The Brazilian Embassy in Seoul supports the participation of Embrapa and Laboratorio Tiaraju in the 2010 World Oriental Medicine-Bio Expo, in South Korea.
The 2010 World Oriental Medicine Bio Expo is being held from September 16 to October 16 in the city of Jecheon, South Korea. This large international event is comprised of 13 exhibition halls, covering a wide range of topics and practices in oriental medicine, with emphasis on the theme ‘Rediscovery of Oriental Medicine: Scientific Movement, Industrialization and Globalization of Oriental Medicine.’
Visitors will learn about traditional medicine parctices and hundreds of different kinds of medical herbs found in Korea and many invited countries, including China, Brazil, India, Peru, Argentina and others, that have organized their displays for the one month event. In addition to the main exhibitions, performances will be held at an outdoor theater. A brochure with more details about the Expo can be found here.
Brazilian presence. The Brazilian Embassy in Seoul has organized, together with Embrapa Labex Korea and Laboratorio Tiaraju the Brazilian exhibit. Tiaraju is a private company dedicated to production of herbal medicines, nutraceuticals and dietary supplements from the Brazilian biodiversity.
Embrapa is displaying its research on medicinal plants, which involves collection, characterization and conservation genetic resources in all six Brazilian biomes (Amazonia, Caatinga, Cerrado, Pantanal, Atlantic Forest and Pampas). Dr. Arailde Fontes Urben and Dr. Roberto Fontes Vieira, researchers from Embrapa Genetic Resources and Biotechnology, in Brasilia, will be at the Expo, discussing their work and possibilities of collaboration with organizations from Korea and other participating countries. Read here more information published at Embrapa´s homepage.
Brazilian Traditional Medicine. Endowed with valuable natural capital and cultural wealth, Brazil houses a significant portion of the planet’s biodiversity, water resources, and environmental services. Two thirds of the world´s biodiversity is found in tropical areas, being 37% of it located in tropical America.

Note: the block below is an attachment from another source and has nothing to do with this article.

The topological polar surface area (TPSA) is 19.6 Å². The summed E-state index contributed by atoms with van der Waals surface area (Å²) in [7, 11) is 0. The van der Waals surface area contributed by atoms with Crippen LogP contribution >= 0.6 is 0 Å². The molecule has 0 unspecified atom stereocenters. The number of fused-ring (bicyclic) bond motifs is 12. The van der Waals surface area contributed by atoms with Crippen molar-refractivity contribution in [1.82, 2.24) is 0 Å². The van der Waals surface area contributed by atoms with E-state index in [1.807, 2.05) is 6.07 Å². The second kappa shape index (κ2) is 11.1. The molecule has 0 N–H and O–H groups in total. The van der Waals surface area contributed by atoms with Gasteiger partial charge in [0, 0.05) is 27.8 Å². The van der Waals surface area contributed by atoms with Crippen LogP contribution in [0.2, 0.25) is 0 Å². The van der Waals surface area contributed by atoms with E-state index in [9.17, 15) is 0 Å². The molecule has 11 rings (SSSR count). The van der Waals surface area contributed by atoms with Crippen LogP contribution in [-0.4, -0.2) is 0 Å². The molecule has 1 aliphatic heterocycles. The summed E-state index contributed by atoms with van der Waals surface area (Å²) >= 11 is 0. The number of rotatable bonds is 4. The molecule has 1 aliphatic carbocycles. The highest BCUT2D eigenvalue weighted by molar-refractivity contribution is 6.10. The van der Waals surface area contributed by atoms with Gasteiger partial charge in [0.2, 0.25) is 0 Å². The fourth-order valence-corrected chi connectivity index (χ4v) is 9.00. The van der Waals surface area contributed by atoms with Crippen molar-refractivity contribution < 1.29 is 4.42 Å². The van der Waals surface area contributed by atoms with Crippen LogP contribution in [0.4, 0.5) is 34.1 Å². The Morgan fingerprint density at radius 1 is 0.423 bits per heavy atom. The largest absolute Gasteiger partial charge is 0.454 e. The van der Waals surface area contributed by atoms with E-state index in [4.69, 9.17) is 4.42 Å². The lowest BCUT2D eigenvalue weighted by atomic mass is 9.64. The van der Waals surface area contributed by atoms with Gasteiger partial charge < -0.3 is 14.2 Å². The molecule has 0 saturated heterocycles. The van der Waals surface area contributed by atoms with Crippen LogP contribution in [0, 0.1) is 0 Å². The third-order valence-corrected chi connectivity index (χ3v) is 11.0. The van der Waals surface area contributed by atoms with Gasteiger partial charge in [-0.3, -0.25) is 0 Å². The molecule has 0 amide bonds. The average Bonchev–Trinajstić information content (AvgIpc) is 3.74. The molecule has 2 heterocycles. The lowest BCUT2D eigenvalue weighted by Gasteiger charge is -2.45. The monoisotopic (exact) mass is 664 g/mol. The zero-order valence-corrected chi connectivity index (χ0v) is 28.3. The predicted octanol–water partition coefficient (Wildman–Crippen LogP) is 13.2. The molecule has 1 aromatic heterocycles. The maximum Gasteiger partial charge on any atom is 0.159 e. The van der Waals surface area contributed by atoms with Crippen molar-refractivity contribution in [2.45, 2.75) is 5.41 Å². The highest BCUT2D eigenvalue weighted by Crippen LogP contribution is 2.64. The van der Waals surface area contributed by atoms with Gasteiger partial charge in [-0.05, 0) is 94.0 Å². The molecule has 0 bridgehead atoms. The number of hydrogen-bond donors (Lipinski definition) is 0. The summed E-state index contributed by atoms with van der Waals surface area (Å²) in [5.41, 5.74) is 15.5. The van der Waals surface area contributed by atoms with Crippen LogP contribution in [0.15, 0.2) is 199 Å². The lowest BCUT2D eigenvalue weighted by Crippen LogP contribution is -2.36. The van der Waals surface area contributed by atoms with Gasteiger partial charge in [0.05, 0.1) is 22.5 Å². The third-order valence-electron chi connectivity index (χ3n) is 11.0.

A substantial portion of such diversity is found in Brazil, which houses about 60,000 species of plants, of which 30,000 are higher plants. The Amazonian forests, wetlands and savannas alone have at least 10 000 plant species that are active carriers of medical, cosmetic and biological control agents.
Besides the rich natural capital represented in its biodiversity, Brazil holds great cultural and ethnic diversity that had strong influence on its society. Also, colonization brought to the country many plant and animal species used by Europeans and Africans, which added to many species used by indigenous peoples, resulting in a considerable accumulation of knowledge, which have been passed on from generation to generation.
This diversity has provided the basis, over centuries, for development of a rich and diverse Traditional Medicine in Brazil. It includes various practices, beliefs and knowledge based on plants, animals and mineral medicines that led to a great diversity of therapies directed to maintaining well-being and to treating and preventing diseases.
Among the components of biodiversity, plants are very important raw material for the manufacture of herbal and other medicines in Brazil. Besides their use as substrates for the fabrication of conventional medicines, plants are also widely used as sources for traditional home remedies. Despite the country´s great diversity of plant life, only 8% of the Brazilian species have been evaluated for bioactive compounds and no more than 1,100 species have been assessed for their medicinal properties.
The potential use of medicinal plants in Brazil is, therefore, far from exhausted, and a wealth of new knowledge waits to be uncovered from the country´s rich natural assets. Advances in this area have the potential to promote positive impacts to public health and socioeconomic development, besides benefits to sustainable use of natural resources and environmental conservation.
Towards this end, the Brazilian Government approved the National Policy on Medicinal Plants and Herbal Products, approved by the Decree No. 5813 of 22 June 2006. It establishes guidelines and priorities for ensuring access to safe and rational use of medicinal plants and herbal medicines in Brazil. It also supports the development of technologies and innovations for the sustainable use of the Brazilian biodiversity, while helping promote the health and the well being of the Brazilian people.
Serious efforts to collect and to preserve the genetic variability of medicinal plants have been developed in Brazil. Embrapa, in collaboration with other research centers and several universities, has a program to establish germplasm banks for medicinal and aromatic species.
Conservation of threatened germplasm includes seed banks, field preservation, tissue culture and cryopreservation. In an ex situ procedure, the germplasm is collected from fields, markets, small farms, and other sites, in form of seeds, cuttings, underground systems, and sprouts.
The collected samples represent the original population with passport data and herbarium vouchers. This resource has been valuable to allow ethno-botanical studies, germplasm characterization and preservation and promotion of its sustainable utilization.